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tune, it is said, that the two money metals are commodity "universally necessary in every day-industry," yet " nothing could well be more inade- quate than to dismiss this singular tool of exchange as a mere commodity or a mere metal." "This metal is not desired to use as we use other metals ; the spending of money is not the consumption of it, but merely the transfer of its possession." " It might even be disputed if it expresses the essential idea of payment at all, seeing that it is a thing none of us would or could use for our living, but is simply a third body interposed for the time in place of other bodies." The conclusion of the essay enti- tled "Must Prices Fall ?" is that while it is a necessity of our present monetary system that prices fall, it is not a necessary consequence of improvements in manufacturing processes or methods.
Professor Smart has given much food for thought in these modestly entitled " studies," and has done something toward the good work that is now going bravely on of redeeming the so-called "dismal science" by socializing it. JOHN J. HALSEY.
Les Sciences Sociales en Allemagtie: Les MModes Actuelles. By C. BOUGLE. Paris: Alcan, 1896. Pp. 172. 50 cents.
IN this little volume M. Bougie* has succeeded in giving a very satisfactory discussion of the tendencies to be observed in recent Ger- man studies of sociology. He gives us an essay each on Lazarus and Folk-Psychology ; on Simmel and the Science of Morals ; on Wagner and Political Economy ; and on von Ihering and the Philosophy of Law. With clear sight he goes to the heart of the work of each of these writers, giving first an analysis of its theory and then a critical discussion of its methodological standpoint.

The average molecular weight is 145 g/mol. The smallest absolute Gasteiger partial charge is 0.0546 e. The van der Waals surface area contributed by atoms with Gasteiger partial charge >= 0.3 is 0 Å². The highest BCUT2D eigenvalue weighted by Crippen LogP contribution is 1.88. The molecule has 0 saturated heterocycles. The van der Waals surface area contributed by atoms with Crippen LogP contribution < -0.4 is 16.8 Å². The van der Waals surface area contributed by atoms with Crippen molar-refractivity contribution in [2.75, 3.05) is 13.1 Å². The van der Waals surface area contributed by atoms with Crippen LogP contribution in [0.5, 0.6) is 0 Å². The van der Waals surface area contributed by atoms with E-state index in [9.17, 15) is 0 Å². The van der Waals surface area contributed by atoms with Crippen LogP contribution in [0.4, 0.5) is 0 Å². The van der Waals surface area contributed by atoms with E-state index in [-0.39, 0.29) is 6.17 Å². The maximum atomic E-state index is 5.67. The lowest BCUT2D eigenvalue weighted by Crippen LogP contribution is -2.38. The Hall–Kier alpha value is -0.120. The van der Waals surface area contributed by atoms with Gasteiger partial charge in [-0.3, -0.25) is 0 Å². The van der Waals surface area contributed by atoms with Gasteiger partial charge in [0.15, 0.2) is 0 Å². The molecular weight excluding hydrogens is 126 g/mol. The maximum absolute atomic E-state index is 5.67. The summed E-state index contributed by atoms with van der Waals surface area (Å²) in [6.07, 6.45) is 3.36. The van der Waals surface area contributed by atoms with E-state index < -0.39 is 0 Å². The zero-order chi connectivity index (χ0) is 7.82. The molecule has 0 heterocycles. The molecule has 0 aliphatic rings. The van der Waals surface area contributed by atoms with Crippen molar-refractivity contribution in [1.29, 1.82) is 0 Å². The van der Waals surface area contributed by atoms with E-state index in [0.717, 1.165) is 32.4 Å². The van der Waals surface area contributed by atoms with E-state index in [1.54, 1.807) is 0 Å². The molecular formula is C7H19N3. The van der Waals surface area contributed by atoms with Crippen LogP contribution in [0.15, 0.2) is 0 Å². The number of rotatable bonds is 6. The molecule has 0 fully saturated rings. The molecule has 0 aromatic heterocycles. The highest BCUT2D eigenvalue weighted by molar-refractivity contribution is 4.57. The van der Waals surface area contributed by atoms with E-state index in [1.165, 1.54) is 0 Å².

An introductory essay discusses the four types of social science which the author thinks he can detect in Germany during this century : the speculative, the historical, the naturalistic and the psychological. The authors mentioned above all represent the last-mentioned type of work, though in varying ways. Ten pages are devoted to a brief but very interesting attempt to connect the development of these types of study, on the one hand, with foreign intellectual influences; on the other, with social conditions in Germany itself.
The conclusion undertakes a com|unson of German with French sociologists on the following lines: Fust, the relation of sociology and psychology ; second, the relation of sociology and the concrete